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Hypermethylation of cox5a promoter is associated with mitochondrial dysfunction in skeletal muscle of high fat diet-induced insulin resistant rats.

Gong YY, Liu YY, Li J, Su L, Yu S, Zhu XN, Cao XP, Xiao HP

High-fat diet (HFD) is an environmental factor that contributes to the pathogenesis of obesity and type 2 diabetes. A number of genes influencing oxidative phosphorylation (OXPHOS) were found to be downregulated in skeletal muscle of humans and rats treated with HFD and have been implicated in mitochondrial dysfunction, insulin resistance, and consequent type 2 diabetes. In this study, we hypothesized that DNA methylation plays a crucial role in the regulation of OXPHOS genes in skeletal muscle of rats exposed to HFD. Using whole genome promoter methylation analysis of skeletal muscle followed by qPCR and bisulfite sequencing analysis, we identified hypermethylation of Cox5a in HFD rats. Furthermore, we found that Cox5a hypermethylation was associated with downregulation of Cox5a expression at the mRNA and protein level, and a reduction in mitochondrial complex IV activity and ATP content in HFD-induced insulin resistant rats compared to controls. Moreover, we found that while exposure to palmitate resulted in hypermethylation of the Cox5a promoter in rat myotubes, demethylation with 5-aza-2'-deoxycytidine was associated with preserved Cox5a expression, as well as restoration of complex IV activity and cellular ATP content. These novel observations indicate that Cox5a hypermethylation is associated with mitochondrial dysfunction in skeletal muscle of HFD-induced insulin resistant rats.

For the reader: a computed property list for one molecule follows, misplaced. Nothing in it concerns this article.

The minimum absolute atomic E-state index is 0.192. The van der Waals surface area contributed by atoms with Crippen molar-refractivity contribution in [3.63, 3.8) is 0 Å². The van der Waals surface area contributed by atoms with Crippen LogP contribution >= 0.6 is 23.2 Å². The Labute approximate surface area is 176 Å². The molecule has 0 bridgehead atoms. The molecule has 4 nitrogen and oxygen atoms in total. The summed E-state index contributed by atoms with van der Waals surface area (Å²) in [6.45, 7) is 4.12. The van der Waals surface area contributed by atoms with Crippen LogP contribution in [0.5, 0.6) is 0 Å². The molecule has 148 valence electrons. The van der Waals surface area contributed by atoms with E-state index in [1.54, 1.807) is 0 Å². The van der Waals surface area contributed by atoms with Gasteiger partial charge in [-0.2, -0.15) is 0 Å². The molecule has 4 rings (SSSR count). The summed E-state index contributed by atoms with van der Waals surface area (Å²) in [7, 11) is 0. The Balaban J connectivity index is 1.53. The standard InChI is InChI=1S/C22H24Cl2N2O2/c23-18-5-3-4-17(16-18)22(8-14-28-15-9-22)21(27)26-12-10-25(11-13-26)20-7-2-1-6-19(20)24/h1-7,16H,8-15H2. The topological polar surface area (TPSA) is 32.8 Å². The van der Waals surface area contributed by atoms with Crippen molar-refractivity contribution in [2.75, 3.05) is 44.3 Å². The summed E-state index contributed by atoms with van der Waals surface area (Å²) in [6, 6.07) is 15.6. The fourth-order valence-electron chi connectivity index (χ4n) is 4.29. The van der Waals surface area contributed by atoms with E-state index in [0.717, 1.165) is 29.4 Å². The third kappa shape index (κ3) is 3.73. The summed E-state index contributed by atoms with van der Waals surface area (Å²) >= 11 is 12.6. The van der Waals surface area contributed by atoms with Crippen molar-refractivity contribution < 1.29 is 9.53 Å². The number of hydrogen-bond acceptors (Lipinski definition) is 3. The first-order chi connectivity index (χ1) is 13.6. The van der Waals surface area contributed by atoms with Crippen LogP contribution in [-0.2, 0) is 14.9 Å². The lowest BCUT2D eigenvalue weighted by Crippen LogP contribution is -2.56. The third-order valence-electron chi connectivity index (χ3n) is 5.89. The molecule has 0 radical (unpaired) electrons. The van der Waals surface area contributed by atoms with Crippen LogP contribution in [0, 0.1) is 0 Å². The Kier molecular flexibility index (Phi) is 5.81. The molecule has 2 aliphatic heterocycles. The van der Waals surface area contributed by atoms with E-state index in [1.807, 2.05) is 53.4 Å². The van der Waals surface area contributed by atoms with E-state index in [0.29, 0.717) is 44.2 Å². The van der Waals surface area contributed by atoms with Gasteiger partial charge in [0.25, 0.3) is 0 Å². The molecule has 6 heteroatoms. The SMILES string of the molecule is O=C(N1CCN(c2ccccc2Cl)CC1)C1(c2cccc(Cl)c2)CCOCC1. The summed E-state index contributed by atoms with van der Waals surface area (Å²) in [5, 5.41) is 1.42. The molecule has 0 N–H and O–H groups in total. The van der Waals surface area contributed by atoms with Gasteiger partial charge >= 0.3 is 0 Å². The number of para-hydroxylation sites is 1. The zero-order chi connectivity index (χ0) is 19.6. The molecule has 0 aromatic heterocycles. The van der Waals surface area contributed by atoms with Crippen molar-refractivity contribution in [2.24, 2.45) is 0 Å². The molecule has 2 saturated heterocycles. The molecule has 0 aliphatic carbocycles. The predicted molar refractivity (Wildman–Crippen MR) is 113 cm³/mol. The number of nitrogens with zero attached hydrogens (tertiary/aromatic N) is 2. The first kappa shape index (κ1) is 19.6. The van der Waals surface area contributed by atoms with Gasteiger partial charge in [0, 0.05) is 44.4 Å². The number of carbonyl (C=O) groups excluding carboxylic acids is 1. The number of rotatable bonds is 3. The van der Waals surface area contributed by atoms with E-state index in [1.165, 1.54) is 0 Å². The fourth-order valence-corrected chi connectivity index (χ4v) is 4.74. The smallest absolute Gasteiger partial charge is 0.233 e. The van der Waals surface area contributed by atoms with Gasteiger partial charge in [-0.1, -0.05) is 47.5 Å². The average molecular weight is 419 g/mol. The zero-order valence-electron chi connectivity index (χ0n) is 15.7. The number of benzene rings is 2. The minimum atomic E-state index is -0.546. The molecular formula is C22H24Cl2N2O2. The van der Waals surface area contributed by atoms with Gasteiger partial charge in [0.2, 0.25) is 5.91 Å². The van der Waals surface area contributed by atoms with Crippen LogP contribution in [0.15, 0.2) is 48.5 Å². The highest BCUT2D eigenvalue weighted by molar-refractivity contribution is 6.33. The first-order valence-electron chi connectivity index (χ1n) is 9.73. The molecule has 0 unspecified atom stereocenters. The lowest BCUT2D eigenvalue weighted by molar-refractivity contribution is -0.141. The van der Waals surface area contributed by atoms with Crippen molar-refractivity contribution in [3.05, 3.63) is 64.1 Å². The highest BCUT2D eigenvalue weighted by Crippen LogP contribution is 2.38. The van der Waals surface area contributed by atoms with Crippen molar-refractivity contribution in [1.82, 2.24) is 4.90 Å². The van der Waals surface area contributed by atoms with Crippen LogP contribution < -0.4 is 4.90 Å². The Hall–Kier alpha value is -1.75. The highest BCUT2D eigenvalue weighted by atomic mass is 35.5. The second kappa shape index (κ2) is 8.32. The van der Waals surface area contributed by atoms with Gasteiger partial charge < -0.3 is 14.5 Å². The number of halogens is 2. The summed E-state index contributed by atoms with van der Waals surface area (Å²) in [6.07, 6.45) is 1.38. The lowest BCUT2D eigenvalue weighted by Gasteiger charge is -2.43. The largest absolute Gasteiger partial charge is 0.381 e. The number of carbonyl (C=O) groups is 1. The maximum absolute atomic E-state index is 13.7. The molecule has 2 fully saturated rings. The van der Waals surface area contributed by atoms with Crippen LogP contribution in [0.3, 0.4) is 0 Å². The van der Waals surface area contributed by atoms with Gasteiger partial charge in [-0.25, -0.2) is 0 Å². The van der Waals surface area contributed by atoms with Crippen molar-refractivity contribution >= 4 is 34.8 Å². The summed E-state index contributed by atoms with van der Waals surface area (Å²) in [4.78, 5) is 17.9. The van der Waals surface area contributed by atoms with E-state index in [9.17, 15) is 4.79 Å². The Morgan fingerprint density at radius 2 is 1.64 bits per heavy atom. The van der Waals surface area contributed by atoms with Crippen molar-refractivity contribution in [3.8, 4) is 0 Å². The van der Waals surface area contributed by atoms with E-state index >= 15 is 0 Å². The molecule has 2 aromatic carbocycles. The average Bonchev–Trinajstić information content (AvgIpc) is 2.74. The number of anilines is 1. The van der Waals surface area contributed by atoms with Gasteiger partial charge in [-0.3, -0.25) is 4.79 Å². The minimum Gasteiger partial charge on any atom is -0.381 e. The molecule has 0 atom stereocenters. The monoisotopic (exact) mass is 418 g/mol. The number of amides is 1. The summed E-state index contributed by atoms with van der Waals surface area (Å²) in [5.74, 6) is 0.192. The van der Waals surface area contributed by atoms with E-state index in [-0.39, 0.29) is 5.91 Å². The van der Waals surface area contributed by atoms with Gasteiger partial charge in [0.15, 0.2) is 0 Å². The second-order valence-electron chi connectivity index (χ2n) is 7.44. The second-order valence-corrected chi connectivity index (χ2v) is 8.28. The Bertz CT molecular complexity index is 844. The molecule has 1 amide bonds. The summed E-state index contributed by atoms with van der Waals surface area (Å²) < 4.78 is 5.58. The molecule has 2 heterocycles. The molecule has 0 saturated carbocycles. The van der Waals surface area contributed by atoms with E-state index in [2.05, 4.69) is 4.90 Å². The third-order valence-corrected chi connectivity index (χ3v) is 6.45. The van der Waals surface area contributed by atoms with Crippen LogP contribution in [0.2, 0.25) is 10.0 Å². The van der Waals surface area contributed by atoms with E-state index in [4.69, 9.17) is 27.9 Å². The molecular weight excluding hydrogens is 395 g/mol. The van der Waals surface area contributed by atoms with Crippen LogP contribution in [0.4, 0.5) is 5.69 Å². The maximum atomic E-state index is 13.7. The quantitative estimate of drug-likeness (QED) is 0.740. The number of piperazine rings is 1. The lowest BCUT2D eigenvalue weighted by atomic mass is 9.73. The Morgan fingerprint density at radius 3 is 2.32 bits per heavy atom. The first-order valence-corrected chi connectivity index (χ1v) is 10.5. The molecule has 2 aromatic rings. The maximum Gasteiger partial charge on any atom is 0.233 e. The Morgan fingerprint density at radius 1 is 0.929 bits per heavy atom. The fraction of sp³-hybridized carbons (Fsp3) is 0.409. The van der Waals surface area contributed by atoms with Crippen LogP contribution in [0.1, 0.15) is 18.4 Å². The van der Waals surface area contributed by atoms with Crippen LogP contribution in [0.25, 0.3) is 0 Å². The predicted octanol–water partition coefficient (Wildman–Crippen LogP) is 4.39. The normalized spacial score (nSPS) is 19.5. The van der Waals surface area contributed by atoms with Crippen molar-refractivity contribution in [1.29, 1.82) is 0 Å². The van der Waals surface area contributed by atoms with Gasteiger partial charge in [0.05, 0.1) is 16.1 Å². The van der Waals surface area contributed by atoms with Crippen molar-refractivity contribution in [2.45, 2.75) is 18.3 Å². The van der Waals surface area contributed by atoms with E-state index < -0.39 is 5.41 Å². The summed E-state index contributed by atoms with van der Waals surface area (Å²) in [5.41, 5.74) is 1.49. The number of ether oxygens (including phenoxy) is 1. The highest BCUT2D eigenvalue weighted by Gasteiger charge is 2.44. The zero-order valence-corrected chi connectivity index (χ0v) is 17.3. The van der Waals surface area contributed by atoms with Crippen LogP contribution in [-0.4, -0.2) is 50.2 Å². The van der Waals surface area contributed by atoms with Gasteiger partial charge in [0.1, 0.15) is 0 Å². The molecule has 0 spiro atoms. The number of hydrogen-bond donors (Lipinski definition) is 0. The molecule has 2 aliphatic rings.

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December, 2014


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